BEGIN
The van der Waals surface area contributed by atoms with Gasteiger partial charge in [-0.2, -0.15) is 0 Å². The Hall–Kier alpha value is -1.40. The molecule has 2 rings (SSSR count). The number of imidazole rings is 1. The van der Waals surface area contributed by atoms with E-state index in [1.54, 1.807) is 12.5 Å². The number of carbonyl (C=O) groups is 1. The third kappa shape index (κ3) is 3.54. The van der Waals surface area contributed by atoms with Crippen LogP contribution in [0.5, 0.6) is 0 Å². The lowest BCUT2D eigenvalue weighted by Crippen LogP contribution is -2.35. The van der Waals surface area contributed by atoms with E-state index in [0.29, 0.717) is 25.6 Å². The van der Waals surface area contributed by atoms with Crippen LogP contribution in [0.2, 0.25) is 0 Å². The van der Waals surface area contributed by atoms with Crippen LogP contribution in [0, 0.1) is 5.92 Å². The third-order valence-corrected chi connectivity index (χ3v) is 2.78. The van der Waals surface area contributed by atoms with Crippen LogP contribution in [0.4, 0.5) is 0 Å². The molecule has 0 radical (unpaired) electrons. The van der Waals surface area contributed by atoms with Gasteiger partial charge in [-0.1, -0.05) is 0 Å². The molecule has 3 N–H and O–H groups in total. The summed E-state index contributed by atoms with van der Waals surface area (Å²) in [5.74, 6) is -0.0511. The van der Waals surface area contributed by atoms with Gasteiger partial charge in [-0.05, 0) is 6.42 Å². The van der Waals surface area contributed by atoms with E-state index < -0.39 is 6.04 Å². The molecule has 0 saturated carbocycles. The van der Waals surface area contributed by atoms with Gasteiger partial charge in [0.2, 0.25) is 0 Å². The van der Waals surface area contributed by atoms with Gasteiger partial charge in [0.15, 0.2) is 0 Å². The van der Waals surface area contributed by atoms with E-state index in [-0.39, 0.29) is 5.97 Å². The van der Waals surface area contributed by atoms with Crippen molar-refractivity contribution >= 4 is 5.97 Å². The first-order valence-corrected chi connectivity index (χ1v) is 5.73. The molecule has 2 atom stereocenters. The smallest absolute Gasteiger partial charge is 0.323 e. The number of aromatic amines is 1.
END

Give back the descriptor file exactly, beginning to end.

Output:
The van der Waals surface area contributed by atoms with Gasteiger partial charge in [-0.2, -0.15) is 0 Å². The Hall–Kier alpha value is -1.40. The molecule has 2 rings (SSSR count). The number of imidazole rings is 1. The van der Waals surface area contributed by atoms with E-state index in [1.54, 1.807) is 12.5 Å². The number of carbonyl (C=O) groups is 1. The third kappa shape index (κ3) is 3.54. The van der Waals surface area contributed by atoms with Crippen LogP contribution in [0.5, 0.6) is 0 Å². The lowest BCUT2D eigenvalue weighted by Crippen LogP contribution is -2.35. The van der Waals surface area contributed by atoms with E-state index in [0.29, 0.717) is 25.6 Å². The van der Waals surface area contributed by atoms with Crippen LogP contribution in [0.2, 0.25) is 0 Å². The van der Waals surface area contributed by atoms with Crippen LogP contribution in [0, 0.1) is 5.92 Å². The third-order valence-corrected chi connectivity index (χ3v) is 2.78. The van der Waals surface area contributed by atoms with Crippen LogP contribution in [0.4, 0.5) is 0 Å². The molecule has 0 radical (unpaired) electrons. The van der Waals surface area contributed by atoms with Gasteiger partial charge in [-0.1, -0.05) is 0 Å². The molecule has 3 N–H and O–H groups in total. The summed E-state index contributed by atoms with van der Waals surface area (Å²) in [5.74, 6) is -0.0511. The van der Waals surface area contributed by atoms with Gasteiger partial charge in [-0.05, 0) is 6.42 Å². The van der Waals surface area contributed by atoms with E-state index < -0.39 is 6.04 Å². The molecule has 0 saturated carbocycles. The van der Waals surface area contributed by atoms with Gasteiger partial charge in [0.2, 0.25) is 0 Å². The van der Waals surface area contributed by atoms with Gasteiger partial charge in [0.15, 0.2) is 0 Å². The van der Waals surface area contributed by atoms with E-state index in [-0.39, 0.29) is 5.97 Å². The van der Waals surface area contributed by atoms with Crippen molar-refractivity contribution >= 4 is 5.97 Å². The first-order valence-corrected chi connectivity index (χ1v) is 5.73. The molecule has 2 atom stereocenters. The smallest absolute Gasteiger partial charge is 0.323 e. The number of aromatic amines is 1.